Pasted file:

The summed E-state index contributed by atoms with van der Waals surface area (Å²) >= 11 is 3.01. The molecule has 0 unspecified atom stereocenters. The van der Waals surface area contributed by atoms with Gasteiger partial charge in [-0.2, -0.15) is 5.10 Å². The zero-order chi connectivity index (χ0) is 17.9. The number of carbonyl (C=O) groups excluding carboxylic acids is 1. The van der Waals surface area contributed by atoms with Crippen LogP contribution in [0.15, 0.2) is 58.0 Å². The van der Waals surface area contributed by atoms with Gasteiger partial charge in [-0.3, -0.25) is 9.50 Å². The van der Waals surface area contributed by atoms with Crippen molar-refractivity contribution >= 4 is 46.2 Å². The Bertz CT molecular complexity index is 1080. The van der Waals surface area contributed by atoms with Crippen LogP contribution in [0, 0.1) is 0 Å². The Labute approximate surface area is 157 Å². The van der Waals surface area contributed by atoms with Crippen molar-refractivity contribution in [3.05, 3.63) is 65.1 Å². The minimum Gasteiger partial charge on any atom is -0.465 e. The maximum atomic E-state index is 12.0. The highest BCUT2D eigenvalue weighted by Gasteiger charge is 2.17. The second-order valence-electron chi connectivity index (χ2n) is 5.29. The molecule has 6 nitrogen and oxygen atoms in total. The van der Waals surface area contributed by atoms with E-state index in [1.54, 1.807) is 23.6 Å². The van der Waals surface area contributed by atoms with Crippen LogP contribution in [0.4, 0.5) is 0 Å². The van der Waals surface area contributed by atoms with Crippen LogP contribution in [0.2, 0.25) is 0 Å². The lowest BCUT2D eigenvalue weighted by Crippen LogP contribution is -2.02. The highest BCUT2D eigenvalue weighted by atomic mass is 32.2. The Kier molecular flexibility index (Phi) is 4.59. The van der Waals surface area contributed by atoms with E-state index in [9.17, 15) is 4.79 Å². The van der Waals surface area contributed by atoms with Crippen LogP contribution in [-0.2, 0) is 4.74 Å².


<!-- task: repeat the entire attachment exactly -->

The summed E-state index contributed by atoms with van der Waals surface area (Å²) >= 11 is 3.01. The molecule has 0 unspecified atom stereocenters. The van der Waals surface area contributed by atoms with Gasteiger partial charge in [-0.2, -0.15) is 5.10 Å². The zero-order chi connectivity index (χ0) is 17.9. The number of carbonyl (C=O) groups excluding carboxylic acids is 1. The van der Waals surface area contributed by atoms with Crippen LogP contribution in [0.15, 0.2) is 58.0 Å². The van der Waals surface area contributed by atoms with Gasteiger partial charge in [-0.3, -0.25) is 9.50 Å². The van der Waals surface area contributed by atoms with Crippen molar-refractivity contribution >= 4 is 46.2 Å². The Bertz CT molecular complexity index is 1080. The van der Waals surface area contributed by atoms with Crippen LogP contribution in [0, 0.1) is 0 Å². The Labute approximate surface area is 157 Å². The van der Waals surface area contributed by atoms with Crippen molar-refractivity contribution in [3.05, 3.63) is 65.1 Å². The minimum Gasteiger partial charge on any atom is -0.465 e. The maximum atomic E-state index is 12.0. The highest BCUT2D eigenvalue weighted by Gasteiger charge is 2.17. The second-order valence-electron chi connectivity index (χ2n) is 5.29. The molecule has 6 nitrogen and oxygen atoms in total. The van der Waals surface area contributed by atoms with E-state index in [1.54, 1.807) is 23.6 Å². The van der Waals surface area contributed by atoms with Crippen LogP contribution in [0.4, 0.5) is 0 Å². The van der Waals surface area contributed by atoms with Crippen LogP contribution in [0.2, 0.25) is 0 Å². The lowest BCUT2D eigenvalue weighted by Crippen LogP contribution is -2.02. The highest BCUT2D eigenvalue weighted by atomic mass is 32.2. The Kier molecular flexibility index (Phi) is 4.59. The van der Waals surface area contributed by atoms with E-state index in [9.17, 15) is 4.79 Å². The van der Waals surface area contributed by atoms with Crippen LogP contribution in [-0.2, 0) is 4.74 Å².